Ryan Beacher believes in the power of education.
A business owner and community investor who has lived in Gainesville since 2001, Beacher has built his own entrepreneurial foundation: e-commerce with Kids & Heirs baby clothing and accessories as well as the developing Legacy Visioneering LLC, aiming to provide financial education courses and webinars.
Beacher took business into his own hands less than a year ago when he was looking to lead his own company. He said he also wanted to build generational wealth for his new son as well as be another empowering figure for people of color venturing into their own industries.
“Kind of the idea where if you don’t have a seat at the table, build your own,” Beacher said. “You can now invite other people to the table who haven’t had a voice and teach them to do the same.”
Kids & Heirs operates through their shop website and as an Amazon seller. Visitors can read about the company’s mission as well as explore their products.
“Our kids are not just our kids and our children, but they are actually heirs to the legacies we create for them,” Beacher said. “A big part of our heart is wanting to help families understand, cherish, cultivate those legacies.”
Assorted apparel, accessories and a Kids & Heirs inflatable bed rails set are meant to be quality products for parents and their kids; parts of the company’s profits will be invested in Gainesville in the name of financial literacy, legacy-building and empowerment, Beacher said.
“Every dollar that somebody spends with us in part is directly helping to contribute to that cause,” he said. “We know there are a lot of great organizations in Gainesville that we hope to be a part of and support… Lincoln Middle School is a place that I’ve really grown a heart for and I have been in partnership with their administration.”
Legacy Visioneering is another start-up in the works that will follow the same mantra of Kids & Heirs in its goal of expanding personal initiative and generational wealth for underserved families. The goals have been set and the message is spread, but the website and its content still need to be created in the next few months, he said.
Kiara Hall, a 29-year-old UF religious studies alum and financial professional at Black-owned Heritage Wealth Management, has ordered from Kids & Heirs.
"I think Ryan's business is really inspiring and the different products he has are very trendy and stylish," said Hall, an Amazon user.
Throughout the past months of protests and a pandemic, Kids & Heirs has fared well on its digital platforms. With the general proliferation of online shopping due to stay-at-home lifestyles, Beacher said he has seen the company grow steadily even with small hurdles in importing, shipping and price fluctuations caused by COVID-19.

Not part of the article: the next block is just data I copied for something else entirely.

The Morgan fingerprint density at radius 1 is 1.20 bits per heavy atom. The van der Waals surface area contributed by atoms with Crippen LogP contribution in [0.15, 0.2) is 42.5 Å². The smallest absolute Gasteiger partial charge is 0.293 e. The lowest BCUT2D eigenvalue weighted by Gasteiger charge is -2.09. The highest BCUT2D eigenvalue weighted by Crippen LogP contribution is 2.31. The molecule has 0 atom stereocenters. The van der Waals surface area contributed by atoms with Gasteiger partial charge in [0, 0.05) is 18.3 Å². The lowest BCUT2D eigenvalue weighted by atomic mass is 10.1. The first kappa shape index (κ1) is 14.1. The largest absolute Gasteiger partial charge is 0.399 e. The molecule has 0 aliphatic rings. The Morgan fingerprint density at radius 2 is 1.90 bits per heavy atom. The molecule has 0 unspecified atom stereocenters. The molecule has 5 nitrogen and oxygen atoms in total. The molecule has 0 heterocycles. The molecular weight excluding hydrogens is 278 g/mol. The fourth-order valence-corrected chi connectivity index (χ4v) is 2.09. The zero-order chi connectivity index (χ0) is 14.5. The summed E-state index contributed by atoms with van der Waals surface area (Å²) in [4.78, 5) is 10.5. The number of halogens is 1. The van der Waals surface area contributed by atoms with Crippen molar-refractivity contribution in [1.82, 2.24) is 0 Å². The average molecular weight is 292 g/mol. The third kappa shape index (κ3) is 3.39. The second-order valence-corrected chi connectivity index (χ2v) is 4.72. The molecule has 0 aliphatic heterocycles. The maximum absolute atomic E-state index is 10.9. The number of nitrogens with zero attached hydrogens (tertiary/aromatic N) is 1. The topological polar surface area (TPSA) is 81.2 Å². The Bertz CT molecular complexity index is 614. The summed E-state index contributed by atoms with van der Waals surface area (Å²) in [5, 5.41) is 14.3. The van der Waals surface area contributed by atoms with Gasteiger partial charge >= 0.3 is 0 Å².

Recent protests in support of the Black Lives Matter movement, however, have affected him a lot more personally.
“For so many people that are in the Black community, events like the deaths of George Floyd, Breonna Taylor, Ahmaud Arbery, among others really hit hard because we know that that can easily be one of us or someone else that we love,” he said. “When I get pulled over, no one sees my degrees. No one sees any accomplishments… the only thing people see initially is the color of my skin.”
These occurrences have driven his role as a Black business owner and champion of education as a means of success and ownership. His whole life he has worked for diversity and racial reconciliation to build bridges as an entire community, he said.
“But I also want people to know that I want that to come in addition to and not at the expense of the advancement of Black and Brown people.”
Based on early reception and expansion, Kids & Heirs and future Legacy Visioneering is already looking to improve. Beacher said he is looking into international retail and physical products meant to better the experience parents have with their children. Ideas include a baby bath storage, kneeler and elbow rest mat for parents and also future STEM toy games.
He said he hopes to continue providing their products and message to those who can benefit from Kids & Heirs, especially Black families or families of color looking for self-making.
“For anybody that hears this or reads this, I definitely want to encourage people to continue pushing, striving, to never lose hope, to never forget how resilient we are, and the resiliency of the people that we come from,” Beacher said. “There is a quote I’ll leave you with, ‘Some people see things as they are and ask why? While others see things that never were and ask why not?”’
Contact Manny Rea at email@example.com.
This story is a part of an Avenue series called “The Voices of Gainesville” meant to spotlight black-owned businesses, black artists and black musicians in Gainesville.